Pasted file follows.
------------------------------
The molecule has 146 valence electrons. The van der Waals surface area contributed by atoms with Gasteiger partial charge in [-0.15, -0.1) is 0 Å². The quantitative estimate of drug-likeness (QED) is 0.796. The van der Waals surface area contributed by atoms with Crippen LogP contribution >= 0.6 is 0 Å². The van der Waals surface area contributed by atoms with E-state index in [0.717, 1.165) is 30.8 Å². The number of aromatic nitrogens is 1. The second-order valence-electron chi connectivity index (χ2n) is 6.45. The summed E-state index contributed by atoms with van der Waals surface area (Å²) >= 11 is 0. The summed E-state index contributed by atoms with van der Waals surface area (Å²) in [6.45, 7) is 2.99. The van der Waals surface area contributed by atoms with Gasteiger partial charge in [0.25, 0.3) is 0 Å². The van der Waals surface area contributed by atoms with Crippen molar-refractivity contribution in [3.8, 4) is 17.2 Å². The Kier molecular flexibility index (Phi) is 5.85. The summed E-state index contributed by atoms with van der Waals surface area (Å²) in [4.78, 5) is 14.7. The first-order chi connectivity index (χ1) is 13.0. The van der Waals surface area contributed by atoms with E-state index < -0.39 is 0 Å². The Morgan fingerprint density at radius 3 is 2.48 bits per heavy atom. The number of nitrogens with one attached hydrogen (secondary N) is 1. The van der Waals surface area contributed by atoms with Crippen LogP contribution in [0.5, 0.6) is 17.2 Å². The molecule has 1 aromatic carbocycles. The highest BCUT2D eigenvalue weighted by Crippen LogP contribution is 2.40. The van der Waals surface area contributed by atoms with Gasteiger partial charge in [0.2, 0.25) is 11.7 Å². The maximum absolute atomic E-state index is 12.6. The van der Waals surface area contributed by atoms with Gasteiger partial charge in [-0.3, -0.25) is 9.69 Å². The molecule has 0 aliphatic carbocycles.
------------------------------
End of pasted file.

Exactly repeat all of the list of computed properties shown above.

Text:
The molecule has 146 valence electrons. The van der Waals surface area contributed by atoms with Gasteiger partial charge in [-0.15, -0.1) is 0 Å². The quantitative estimate of drug-likeness (QED) is 0.796. The van der Waals surface area contributed by atoms with Crippen LogP contribution >= 0.6 is 0 Å². The van der Waals surface area contributed by atoms with E-state index in [0.717, 1.165) is 30.8 Å². The number of aromatic nitrogens is 1. The second-order valence-electron chi connectivity index (χ2n) is 6.45. The summed E-state index contributed by atoms with van der Waals surface area (Å²) >= 11 is 0. The summed E-state index contributed by atoms with van der Waals surface area (Å²) in [6.45, 7) is 2.99. The van der Waals surface area contributed by atoms with Gasteiger partial charge in [0.25, 0.3) is 0 Å². The van der Waals surface area contributed by atoms with Crippen molar-refractivity contribution in [3.8, 4) is 17.2 Å². The Kier molecular flexibility index (Phi) is 5.85. The summed E-state index contributed by atoms with van der Waals surface area (Å²) in [4.78, 5) is 14.7. The first-order chi connectivity index (χ1) is 13.0. The van der Waals surface area contributed by atoms with E-state index < -0.39 is 0 Å². The Morgan fingerprint density at radius 3 is 2.48 bits per heavy atom. The number of nitrogens with one attached hydrogen (secondary N) is 1. The van der Waals surface area contributed by atoms with Crippen LogP contribution in [0.5, 0.6) is 17.2 Å². The molecule has 1 aromatic carbocycles. The highest BCUT2D eigenvalue weighted by Crippen LogP contribution is 2.40. The van der Waals surface area contributed by atoms with Gasteiger partial charge in [0.2, 0.25) is 11.7 Å². The maximum absolute atomic E-state index is 12.6. The van der Waals surface area contributed by atoms with Gasteiger partial charge in [-0.3, -0.25) is 9.69 Å². The molecule has 0 aliphatic carbocycles.